After picking day-length and color, you’ll also have to decide whether you want to be able to store your onions long-term or enjoy an incredibly sweet fresh onion taste immediately.
Sweet onions are just that — sweet. They’re high in sugars, mild tasting and perfect for fresh eating. Their skins are papery thin and they won’t last long past summer.
Storage onions, on the other hand, are bred specifically to last 6 months or more after harvest. You still have to properly cure them and keep them in a dark, cool place with good airflow, but do that and they will still taste crisp and onion-y long after other varieties have sprouted or gone moldy. This is because storage onions have a lower moisture content and higher levels of sulfurous compound, as well as multiple layers of thick protective skin.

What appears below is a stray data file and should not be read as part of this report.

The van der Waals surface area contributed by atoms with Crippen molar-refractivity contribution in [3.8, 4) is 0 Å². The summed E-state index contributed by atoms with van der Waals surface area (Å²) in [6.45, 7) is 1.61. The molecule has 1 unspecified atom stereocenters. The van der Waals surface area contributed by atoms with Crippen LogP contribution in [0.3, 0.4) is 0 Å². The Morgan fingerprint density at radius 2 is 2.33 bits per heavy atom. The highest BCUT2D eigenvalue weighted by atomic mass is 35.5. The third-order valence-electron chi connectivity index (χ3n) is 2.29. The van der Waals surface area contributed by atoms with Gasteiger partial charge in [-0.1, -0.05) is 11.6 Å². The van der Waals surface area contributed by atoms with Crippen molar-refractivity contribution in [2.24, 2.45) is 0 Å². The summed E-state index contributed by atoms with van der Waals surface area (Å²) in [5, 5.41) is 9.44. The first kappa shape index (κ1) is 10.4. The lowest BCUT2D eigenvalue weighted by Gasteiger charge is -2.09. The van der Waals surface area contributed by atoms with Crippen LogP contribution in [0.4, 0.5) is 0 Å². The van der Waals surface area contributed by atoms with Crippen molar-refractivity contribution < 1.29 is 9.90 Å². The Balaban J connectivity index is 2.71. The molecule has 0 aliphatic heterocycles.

Other Types of Onions
Flipping through the seed catalogs, you’ll probably also notice a few different kinds of onions that aren’t sweet or storage varieties.
Scallions: These are also called “spring onions,” “bunching onions,” and “green onions.” Any onion variety can be harvested as a scallion, although there are cultivars that were developed just for this use. Scallions are either picked immaturely, before a bulb has time to form, or has been bred to not form a bulb at all. They’re also mild tasting and perfect for use in salads and soups.
Walking Onions: Also known as “Egyptian onions,” “tree onions,” and “top-setting onions.” These onions are small and produced at the top of the plant instead of flowers. As they grow, they get heavier and bend the stalk of the plants. Once the baby onion bulbs touch the ground they root, grow and make new plants!